Patuxent Wildlife Research Center
Patuxent Wildlife Research Center (PWRC) produces innovative science to support natural resource management and meet our nation’s most pressing conservation challenges.
PWRC research topics include bird population dynamics, ecotoxicology, and the development of quantitative & decision analysis tools. We conduct several national programs, including the Bird Banding Lab and the Breeding Bird Survey.
USGS Patuxent scientists are providing managers with tools for improving detection and for proactively mitigating the impacts of amphibian diseases.More info
If you enjoy finding tadpoles in ponds, you already know frogs are sensitive to water conditions in some way. This new study explores that sensitivity, asking how amphibians across North America are responding to altered climatic conditions.Read Publication
Jenn Malpass, Biologist at the Bird Banding Lab Travels the Eastern US to Present Updates to Partners.
As wildlife diseases increase globally, an understanding of host-pathogen relationships can elucidate avenues for management and improve conservation efficacy. Amphibians are among the most threatened groups of wildlife, and disease is a major factor in global amphibian declines.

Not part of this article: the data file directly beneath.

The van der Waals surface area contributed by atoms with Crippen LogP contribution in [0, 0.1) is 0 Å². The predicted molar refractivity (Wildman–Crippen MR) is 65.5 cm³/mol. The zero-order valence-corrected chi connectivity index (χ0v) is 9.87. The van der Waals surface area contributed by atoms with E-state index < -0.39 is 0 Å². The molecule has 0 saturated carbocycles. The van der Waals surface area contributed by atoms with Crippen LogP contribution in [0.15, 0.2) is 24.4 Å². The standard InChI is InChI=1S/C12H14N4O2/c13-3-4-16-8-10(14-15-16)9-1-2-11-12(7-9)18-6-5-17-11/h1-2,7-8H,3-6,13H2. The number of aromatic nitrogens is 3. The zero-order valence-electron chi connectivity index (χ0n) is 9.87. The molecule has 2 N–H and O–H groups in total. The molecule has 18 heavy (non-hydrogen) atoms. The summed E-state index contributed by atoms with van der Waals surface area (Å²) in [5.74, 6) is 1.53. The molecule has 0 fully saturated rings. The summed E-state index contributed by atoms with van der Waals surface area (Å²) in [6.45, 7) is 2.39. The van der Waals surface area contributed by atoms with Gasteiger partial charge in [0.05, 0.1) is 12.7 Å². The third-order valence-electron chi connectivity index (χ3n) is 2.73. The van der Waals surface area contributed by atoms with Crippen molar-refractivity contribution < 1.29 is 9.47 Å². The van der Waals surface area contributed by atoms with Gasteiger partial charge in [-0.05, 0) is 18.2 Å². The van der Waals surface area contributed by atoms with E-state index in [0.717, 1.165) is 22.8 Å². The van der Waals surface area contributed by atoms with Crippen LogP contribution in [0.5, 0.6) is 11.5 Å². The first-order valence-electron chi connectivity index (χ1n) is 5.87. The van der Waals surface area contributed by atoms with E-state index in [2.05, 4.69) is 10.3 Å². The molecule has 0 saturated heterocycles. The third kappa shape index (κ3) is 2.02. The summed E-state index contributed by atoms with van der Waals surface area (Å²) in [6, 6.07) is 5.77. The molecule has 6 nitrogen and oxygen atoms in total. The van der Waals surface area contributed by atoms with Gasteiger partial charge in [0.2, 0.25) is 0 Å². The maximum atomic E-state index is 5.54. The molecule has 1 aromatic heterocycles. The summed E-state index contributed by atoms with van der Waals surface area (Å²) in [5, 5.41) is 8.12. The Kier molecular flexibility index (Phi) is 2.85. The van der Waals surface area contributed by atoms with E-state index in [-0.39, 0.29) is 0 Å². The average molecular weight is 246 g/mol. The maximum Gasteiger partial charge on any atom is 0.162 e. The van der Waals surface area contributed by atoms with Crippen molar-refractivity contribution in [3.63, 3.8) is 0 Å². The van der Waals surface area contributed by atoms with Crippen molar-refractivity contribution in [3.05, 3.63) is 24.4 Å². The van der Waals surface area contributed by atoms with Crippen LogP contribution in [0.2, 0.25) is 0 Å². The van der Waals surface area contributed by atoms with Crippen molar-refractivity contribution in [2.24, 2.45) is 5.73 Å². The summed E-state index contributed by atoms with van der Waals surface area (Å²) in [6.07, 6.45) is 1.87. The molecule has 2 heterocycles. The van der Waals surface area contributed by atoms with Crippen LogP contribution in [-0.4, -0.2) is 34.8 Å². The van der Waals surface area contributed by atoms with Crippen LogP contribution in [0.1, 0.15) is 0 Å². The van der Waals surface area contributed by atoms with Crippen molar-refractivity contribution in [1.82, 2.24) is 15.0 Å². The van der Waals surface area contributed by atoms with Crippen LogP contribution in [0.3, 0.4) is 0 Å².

The BBL welcomes a new group of students with differing abilities to start employment training as part of the STEP-UP program.
Movement ecology of reintroduced migratory Whooping Cranes
No abstract available.Teitelbaum, Claire S.; Converse, Sarah J.; Fagan, William F.; Mueller, Thomas
Reproduction and reproductive strategies relevant to management of Whooping Cranes ex situ
Due to the small population size (∼400 birds) and continuing threats to wild Whooping Cranes (Grus americana), an ex situ (captive) population is maintained to contribute to the recovery of the species. The goals of the captive breeding program are to provide opportunity for research and birds for reintroduction. However, reproduction...Songsasen, Nucharin; Converse, Sarah J.; Brown, Megan
Population dynamics of reintroduced Whooping Cranes
Because of the small size and restricted range of the Aransas-Wood Buffalo Population, reintroduction is a prominent element of the recovery effort to ensure persistence of Whooping Cranes (Grus americana). A fundamental objective of all Whooping Crane reintroduction efforts is the establishment of a self-sustaining population. Therefore...Converse, Sarah J.; Servanty, Sabrina; Moore, Clinton T.; Runge, Michael C.